First, I have added another ten tasting notes of seemingly random bottles here, so there is something fresh to peruse right now. If this doesn't appeal, please note that all my updates are recorded on my what's new page, so hopefully there will be something there to interest everybody. Probably my favourite updates of the year so far are these:

Secondly, I simply have to plug a new addition to the UK wine-blogging and newsletter scene, David Pearce at www.weekly-wine.com. Each week David will be alerting his readers to the best wine writing on the internet, highlighting articles by Jancis Robinson and even me, among others! In addition, he will be bringing to the fore some of the excellent wine blogs that now exist, as well as providing tasting notes and opinion. As an added feature, the reader can choose the focus of the newsletter, opting for one richer in American or Australian information if you so choose. It is a fine concept, and one that I wholeheartedly support. (27/6/08)

Another Week Gone By

This week I have been working very much in a hand-to-mouth fashion; I have lots of material to write up, including the notes from the 2008 Champagne tasting mentioned below, as well as lots of new Bordeaux notes from my recent visit there for the 2007 primeurs - as I mentioned in my write up I tasted a lot of 2006s, but also some other vintages. I need to get these written up as soon as possible. Earlier this week, however, I found myself at the Wines of South Africa Tasting in Edinburgh, and so I have yet more material piling up. There's plenty to write about - just not the requisite amount of time.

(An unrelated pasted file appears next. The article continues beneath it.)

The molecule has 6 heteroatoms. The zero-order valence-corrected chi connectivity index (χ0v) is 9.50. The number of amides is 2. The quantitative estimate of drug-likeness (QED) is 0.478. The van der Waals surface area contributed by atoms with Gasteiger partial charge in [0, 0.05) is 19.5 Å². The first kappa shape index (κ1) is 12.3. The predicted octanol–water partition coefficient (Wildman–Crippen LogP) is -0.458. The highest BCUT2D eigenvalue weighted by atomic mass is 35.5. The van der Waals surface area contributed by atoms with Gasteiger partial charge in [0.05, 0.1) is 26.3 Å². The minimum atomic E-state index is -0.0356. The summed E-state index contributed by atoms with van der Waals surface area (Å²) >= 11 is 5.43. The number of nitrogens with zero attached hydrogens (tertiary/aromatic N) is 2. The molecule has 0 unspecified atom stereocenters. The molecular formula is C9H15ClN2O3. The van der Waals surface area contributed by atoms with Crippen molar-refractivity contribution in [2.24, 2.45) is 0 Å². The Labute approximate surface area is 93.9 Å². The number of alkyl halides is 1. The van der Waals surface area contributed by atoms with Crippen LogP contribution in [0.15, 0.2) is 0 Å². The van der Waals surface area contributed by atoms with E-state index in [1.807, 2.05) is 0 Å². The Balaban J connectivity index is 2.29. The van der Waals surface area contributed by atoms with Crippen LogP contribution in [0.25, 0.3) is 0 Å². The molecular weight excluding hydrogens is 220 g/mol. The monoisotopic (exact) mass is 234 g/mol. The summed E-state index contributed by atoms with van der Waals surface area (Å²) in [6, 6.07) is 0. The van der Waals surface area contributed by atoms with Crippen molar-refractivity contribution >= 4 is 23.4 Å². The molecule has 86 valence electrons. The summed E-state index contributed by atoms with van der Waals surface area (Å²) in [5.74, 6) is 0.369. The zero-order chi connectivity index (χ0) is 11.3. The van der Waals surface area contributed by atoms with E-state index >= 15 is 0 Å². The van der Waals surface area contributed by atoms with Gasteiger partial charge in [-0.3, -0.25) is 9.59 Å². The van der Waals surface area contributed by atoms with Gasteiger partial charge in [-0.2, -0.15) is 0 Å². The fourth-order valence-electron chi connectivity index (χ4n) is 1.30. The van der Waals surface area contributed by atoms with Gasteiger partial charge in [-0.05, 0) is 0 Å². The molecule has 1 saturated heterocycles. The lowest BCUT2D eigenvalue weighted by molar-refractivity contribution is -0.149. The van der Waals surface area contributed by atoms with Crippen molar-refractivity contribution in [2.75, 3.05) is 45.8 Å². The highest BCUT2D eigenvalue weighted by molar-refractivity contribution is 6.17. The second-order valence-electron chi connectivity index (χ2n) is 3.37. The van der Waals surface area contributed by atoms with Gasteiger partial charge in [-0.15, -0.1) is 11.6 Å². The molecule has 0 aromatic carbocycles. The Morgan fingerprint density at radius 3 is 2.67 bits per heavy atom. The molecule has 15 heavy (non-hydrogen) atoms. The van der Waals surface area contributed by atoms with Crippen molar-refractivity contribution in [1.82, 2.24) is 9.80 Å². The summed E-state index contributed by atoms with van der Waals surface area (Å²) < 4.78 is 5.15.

The South African tasting was enjoyable, and there was some refreshing honesty from one or two characters there when talking about their wines. When you come from the highly polished presentation of Bordeaux , it can come as a culture shock. For example, a question posed in Bordeaux:

Q: "So which of the most recent vintages do you prefer?"

A: "Well, it is so hard to choose, naturally all wines express our terroir, we work hard to maximise the finesse, balance of structure and fruit expression within the context of the vintage. So all the wines have some merit, blah, blah, blah..." and so on.

When image is all, some people just can't drop their guard. A question posed at the South African tasting, however, was as follows: